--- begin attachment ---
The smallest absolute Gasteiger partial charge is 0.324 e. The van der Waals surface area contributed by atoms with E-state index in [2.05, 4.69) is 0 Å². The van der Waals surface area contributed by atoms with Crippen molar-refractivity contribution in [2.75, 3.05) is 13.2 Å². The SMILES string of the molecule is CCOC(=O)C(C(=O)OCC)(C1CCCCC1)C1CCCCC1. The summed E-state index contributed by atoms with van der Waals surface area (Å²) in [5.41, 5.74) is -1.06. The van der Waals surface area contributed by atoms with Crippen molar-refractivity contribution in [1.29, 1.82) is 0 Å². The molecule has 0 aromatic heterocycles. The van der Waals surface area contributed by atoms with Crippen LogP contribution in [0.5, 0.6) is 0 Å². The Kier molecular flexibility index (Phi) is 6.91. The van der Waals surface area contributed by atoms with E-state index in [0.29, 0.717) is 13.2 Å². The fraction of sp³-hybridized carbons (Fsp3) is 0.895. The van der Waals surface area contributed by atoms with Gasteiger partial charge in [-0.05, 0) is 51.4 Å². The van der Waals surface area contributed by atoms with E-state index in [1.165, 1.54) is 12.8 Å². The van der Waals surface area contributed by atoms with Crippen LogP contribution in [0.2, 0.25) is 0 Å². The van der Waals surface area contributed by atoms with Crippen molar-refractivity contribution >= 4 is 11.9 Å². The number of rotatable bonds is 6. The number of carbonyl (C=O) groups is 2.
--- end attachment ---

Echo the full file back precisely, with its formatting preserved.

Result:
The smallest absolute Gasteiger partial charge is 0.324 e. The van der Waals surface area contributed by atoms with E-state index in [2.05, 4.69) is 0 Å². The van der Waals surface area contributed by atoms with Crippen molar-refractivity contribution in [2.75, 3.05) is 13.2 Å². The SMILES string of the molecule is CCOC(=O)C(C(=O)OCC)(C1CCCCC1)C1CCCCC1. The summed E-state index contributed by atoms with van der Waals surface area (Å²) in [5.41, 5.74) is -1.06. The van der Waals surface area contributed by atoms with Crippen molar-refractivity contribution in [1.29, 1.82) is 0 Å². The molecule has 0 aromatic heterocycles. The van der Waals surface area contributed by atoms with Crippen LogP contribution in [0.5, 0.6) is 0 Å². The Kier molecular flexibility index (Phi) is 6.91. The van der Waals surface area contributed by atoms with E-state index in [0.29, 0.717) is 13.2 Å². The fraction of sp³-hybridized carbons (Fsp3) is 0.895. The van der Waals surface area contributed by atoms with Gasteiger partial charge in [-0.05, 0) is 51.4 Å². The van der Waals surface area contributed by atoms with E-state index in [1.165, 1.54) is 12.8 Å². The van der Waals surface area contributed by atoms with Crippen LogP contribution in [0.2, 0.25) is 0 Å². The van der Waals surface area contributed by atoms with Crippen molar-refractivity contribution >= 4 is 11.9 Å². The number of rotatable bonds is 6. The number of carbonyl (C=O) groups is 2.